Besides sports, I am also passionate about math. The passion started when I read the Chinese book (Intriguing Math) as a child. The book opened my eyes and made me realize that math is not something to be afraid of. It is actually a fascinating subject. I remember during a holiday celebration, my cousin and I walked to a local park in Beijing. There we found many math puzzles posted on large paper and spent a great deal of time solving the problems. It became a fond memory of our childhood.
My junior high math teacher, Mr. Sun, stoked my passion. During the Cultural Revolution in China, our classroom was chaotic. The rebellious students even threw coal balls while Mr. Sun was writing on the blackboard during a math class. I remember the bespectacled man with chalk dust over his clothes turned around and pleaded with them to stop. Amid chaos, Mr. Sun managed to show us that math is immensely interesting. It became my best subject. Once I got a perfect mark, 120 percent (with bonus points).
Later, I became a mother of four children. I have passed on my passion to them. Solving math puzzles is a family pastime for us. We challenge each other with math problems at the dinner table or on a car ride. When I studied to become a teacher at Ontario Institute for Studies in Education at the University of Toronto, math was a natural choice for my teachable subject. Since I got a job at the Toronto District School Board, I have shared my passion with students as well. In my spare time, I have also run a free math tutoring program for our neighbourhood kids.
While people collect stamps or baseball cards, I collect Terry Stickels’ math problems on the puzzles page of Toronto Star and bring them into classrooms. Last school year when I taught a Grade 8 class the algebra unit, I dug out related questions from my collection:
For what value K, is the following system consistent?
1) P + Q = 6
2) KP + Q = 18
3) P + KQ = 30
Let P, R, S and T be four whole, positive numbers (non-zero), such that three of the four following expressions are equivalent.
Which is the odd one out?
1) S/P = T/R
2) PT/SR = 1
3) P/S = R/T
4 ) P/T = R/S
If A + B = Z
Z + P = T
T + A = F
B + P + F = 130
A = 20
What is the value of F?
What is the smallest positive integer of K such that the product 396 × K is a perfect square?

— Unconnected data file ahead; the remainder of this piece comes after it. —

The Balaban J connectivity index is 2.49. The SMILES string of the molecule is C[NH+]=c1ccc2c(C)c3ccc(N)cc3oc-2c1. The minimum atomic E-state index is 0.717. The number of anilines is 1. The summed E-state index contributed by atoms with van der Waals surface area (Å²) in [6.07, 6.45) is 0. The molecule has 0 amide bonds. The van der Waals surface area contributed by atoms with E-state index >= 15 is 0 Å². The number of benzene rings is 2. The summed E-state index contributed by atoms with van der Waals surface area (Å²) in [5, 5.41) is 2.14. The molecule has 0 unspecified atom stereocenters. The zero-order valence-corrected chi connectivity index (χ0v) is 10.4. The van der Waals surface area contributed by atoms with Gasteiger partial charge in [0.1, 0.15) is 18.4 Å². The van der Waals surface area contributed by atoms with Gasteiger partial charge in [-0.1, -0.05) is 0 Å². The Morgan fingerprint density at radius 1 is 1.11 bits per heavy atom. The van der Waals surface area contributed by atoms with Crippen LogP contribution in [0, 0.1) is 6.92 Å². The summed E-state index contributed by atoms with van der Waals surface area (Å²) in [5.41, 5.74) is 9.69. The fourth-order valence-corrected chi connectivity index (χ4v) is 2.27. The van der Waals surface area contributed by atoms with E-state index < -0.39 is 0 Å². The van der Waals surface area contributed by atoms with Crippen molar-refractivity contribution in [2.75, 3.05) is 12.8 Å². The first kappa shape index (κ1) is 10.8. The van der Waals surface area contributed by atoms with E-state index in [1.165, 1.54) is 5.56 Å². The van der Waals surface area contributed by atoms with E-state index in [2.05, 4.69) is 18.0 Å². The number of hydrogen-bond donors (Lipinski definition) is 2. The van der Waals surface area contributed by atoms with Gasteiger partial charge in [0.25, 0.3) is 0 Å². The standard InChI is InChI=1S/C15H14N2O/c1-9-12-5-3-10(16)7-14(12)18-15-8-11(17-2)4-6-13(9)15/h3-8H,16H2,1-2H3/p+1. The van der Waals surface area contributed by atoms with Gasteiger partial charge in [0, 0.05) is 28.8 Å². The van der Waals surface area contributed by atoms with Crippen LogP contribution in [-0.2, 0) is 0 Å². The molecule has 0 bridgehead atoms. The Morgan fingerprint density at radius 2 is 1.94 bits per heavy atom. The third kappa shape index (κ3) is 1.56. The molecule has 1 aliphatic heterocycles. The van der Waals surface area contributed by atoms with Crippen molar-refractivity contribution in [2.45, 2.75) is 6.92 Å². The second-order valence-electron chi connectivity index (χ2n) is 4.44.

At a luncheon for physicians, all but 40 were neurosurgeons.
All but 50 were pediatricians, and all but 60 were cardiologists.
How many physicians were there in all?
Students seem to enjoy the questions which are not from the textbook. It is probably because the problems are a bit challenging and there is no repetition.
Here are two alphametic puzzles that I often use to challenge students.
This puzzle has two solutions. Remember, each letter equals a number and no word can begin with zero.
Using the numbers 1 through 9 only once on the left-hand side of the equation, can you come up with three different positive fractions that add up to 1?
A/BC + D/EF+ G/HI = 1
BC, EF and HI are two-digit positive integers.
A, D and G are one-digit positive integers.
I usually give students this type of question as a mental set at the beginning of the class or to keep them occupied after they get their regular work done. Students love challenges. After they figure out the solutions, you can see the joy and pride on their faces. Kids challenge me too. Once a Grade 7 gifted boy at a middle school asked me how to calculate the area of an irregular shape, which led to a discussion of calculus.
I also got excellent questions from my math teacher at OISE, Mr. Cornwall, who won the Prime Minister’s Award in teaching mathematics and technology in 1994.
There are three squares and eight rectangles. Their dimensions are as follows:
A: 4 × 25 = 100
B: 18 × 18 = 324
C: 10 ×15 = 150
D: 5 × 14 = 70
E: 6 × 13 = 78
F: 3 × 12 = 36
G: 9 × 11 = 99
H: 10 × 2 = 20
I: 7 × 8 = 56
J: 7 × 7 = 49
K: 2 × 2 = 4
Can you use these eleven shapes to form a new rectangle?
I like this question because it combines two strands, number sense and numeration (factors) and geometry (areas of a square and a rectangle). When I was struggling with it, my 8-year-old son said to me, “There are more probabilities.” That was a light bulb moment. Shortly afterwards, I put all pieces together. I was pretty happy about it.
If you know how to use the “magic cards” below, you can ask a friend to think of a secret number between 1 and 31. Then ask your friend to answer “yes” or “no” to each of the following questions: “Is the secret number on card #1? On #2? On #3? On #4? On #5?” After your friend has answered each question, you can say what the secret number is. Before you learn the “magic trick”, can you figure it out?
Kids love doing this activity. After they learn the “magic trick”, they become a magician themselves, who can read people’s minds. Isn’t it empowerment? Believe it or not, I tried to figure out the “magic trick” myself during a visit to the emergency department of Hospital for Sick Children with my four-year-old daughter. Blame Mr. Cornwall!
Math is a truly intriguing subject. I hope to help children develop a favourable attitude toward it and have loads of fun along the way.
Example 1: K = 7.
Example 2: P/T = R/S.
Example 3: F = 85.
Example 4: K = 11.
Example 5: There were 75 physicians at the luncheon.
Example 7: 9/12 + 5/34 + 7/68.
Example 8: The dimensions of the new rectangle are: 34 × 29.
Example 9: Remember the first numbers on those cards for which your friend answers ”yes” and then add them up. The sum is your friend’s secret number.
ABOUT THE AUTHOR
Gu Zhenzhen, an occasional teacher, works for the Toronto District School Board.
This article is from Canadian Teacher Magazine’s Jan/Feb 2016 issue.